Business

King Soopers Bargaining Talks Break Down, Possible Strike Vote Looms

The King Soopers branch at Ninth and Corona.
The King Soopers branch at Ninth and Corona. Google Maps
On March 7, negotiations between representatives of King Soopers and City Market stores and the union that represents 12,000 of the outlets' employees broke down. Now the union says a strike vote may be looming.

A news release from UFCW Local 7 issued early this morning states that "members are forced to vote on a contract proposal that will damage their ability to care for their families and serve their customers. Because that proposal is unacceptable, Local 7 members will likely make the tough choice to authorize a strike to protect their families, their communities and their customers."

In mid-February, Chase Woodruff reported that while talks, which got under way in December, prior to the current contract's January 12 expiration, were ongoing, the two sides were far apart on a number of major issues. They included paid leave and sick days, workplace safety and particulars related to scheduling. Among the major sticking points was the union's assertion that King Soopers (owned by the giant Kroger corporation) had proposed ending daily overtime pay.

Over the past week or so, signs advertising for temporary workers began popping up in assorted King Soopers branches, though a spokesman for the company said they were removed on Tuesday, March 5.

click to enlarge UFCW Local 7 president Kim Cordova is readying for a potential work stoppage. - UFCW7.ORG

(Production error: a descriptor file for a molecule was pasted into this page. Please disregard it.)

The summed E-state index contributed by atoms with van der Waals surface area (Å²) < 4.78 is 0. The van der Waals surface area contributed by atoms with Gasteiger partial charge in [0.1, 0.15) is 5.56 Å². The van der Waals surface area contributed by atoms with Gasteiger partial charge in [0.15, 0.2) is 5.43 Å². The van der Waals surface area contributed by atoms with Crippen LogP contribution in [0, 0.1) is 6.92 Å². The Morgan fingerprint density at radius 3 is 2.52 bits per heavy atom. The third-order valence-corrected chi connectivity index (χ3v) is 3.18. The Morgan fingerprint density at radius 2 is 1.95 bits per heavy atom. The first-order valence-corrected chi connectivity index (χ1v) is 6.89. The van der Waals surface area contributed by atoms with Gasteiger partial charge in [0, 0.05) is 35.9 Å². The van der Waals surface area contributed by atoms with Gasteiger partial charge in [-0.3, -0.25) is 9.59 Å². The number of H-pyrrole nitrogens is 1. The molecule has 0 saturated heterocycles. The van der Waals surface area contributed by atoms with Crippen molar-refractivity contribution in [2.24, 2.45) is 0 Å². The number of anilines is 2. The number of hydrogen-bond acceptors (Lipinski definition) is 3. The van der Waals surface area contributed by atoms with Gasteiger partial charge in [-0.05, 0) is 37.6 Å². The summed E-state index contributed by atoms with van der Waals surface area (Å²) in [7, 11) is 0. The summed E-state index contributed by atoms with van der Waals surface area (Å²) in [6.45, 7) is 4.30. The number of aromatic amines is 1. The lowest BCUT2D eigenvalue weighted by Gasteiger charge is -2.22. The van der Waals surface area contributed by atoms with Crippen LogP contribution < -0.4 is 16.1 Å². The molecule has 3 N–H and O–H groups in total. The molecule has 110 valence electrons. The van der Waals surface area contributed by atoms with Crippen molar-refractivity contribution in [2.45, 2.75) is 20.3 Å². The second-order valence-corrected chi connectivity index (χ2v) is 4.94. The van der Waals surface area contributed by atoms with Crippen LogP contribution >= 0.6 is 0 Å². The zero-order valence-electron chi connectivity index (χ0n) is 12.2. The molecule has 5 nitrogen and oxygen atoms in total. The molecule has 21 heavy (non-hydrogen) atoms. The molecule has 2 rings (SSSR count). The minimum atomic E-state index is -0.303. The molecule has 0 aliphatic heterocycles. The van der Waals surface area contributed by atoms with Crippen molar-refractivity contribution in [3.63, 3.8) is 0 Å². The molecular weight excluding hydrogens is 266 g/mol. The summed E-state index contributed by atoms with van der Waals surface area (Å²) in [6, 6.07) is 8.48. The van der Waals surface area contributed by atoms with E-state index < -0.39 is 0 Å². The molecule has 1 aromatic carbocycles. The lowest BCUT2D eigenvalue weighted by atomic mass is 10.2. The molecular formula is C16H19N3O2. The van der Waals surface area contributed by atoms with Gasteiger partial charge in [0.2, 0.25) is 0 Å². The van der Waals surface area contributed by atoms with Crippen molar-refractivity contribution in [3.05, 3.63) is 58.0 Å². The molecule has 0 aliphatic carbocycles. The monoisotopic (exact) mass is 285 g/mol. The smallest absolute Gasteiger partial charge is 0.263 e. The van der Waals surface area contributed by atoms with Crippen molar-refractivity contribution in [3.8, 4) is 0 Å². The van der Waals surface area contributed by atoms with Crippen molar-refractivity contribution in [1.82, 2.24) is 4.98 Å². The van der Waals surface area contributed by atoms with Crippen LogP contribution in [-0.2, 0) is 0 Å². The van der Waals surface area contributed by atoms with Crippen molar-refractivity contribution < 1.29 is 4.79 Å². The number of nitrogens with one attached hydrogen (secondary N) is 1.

UFCW Local 7 president Kim Cordova is readying for a potential work stoppage.
They may be back soon. According to the union, a bargaining session collapsed yesterday evening when the King Soopers reps abruptly left.

In a statement, UFCW Local 7 president Kim Cordova stressed that "UFCW members are proud to serve King Soopers and City Market customers. We are committed to making King Soopers and City Market a better place to work and shop, but we can’t do that without a partnership with the company.”

However, Cordova argued that "King Soopers and City Market's demands will not only hurt workers, but will also affect the customer service and shopping experience our communities have come to know and expect."

Citing "no raises for nearly half of workers, fewer full time jobs for our community and no access to sick leave for thousands of workers who handle your family’s food," she added, "We want the people who touch our food every day to be healthy and have access to quality health care. Any shopper knows that understaffing in stores makes their shopping experience more difficult and less pleasant. King Soopers and City Market can’t be a leader in quality service and quality food if it doesn’t provide better wages and benefits for the men and women who serve our customers."

No time line for a possible strike vote has been announced. A strike against King Soopers in May 1996 lasted 44 days.
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Michael Roberts has written for Westword since October 1990, serving stints as music editor and media columnist. He currently covers everything from breaking news and politics to sports and stories that defy categorization.
Contact: Michael Roberts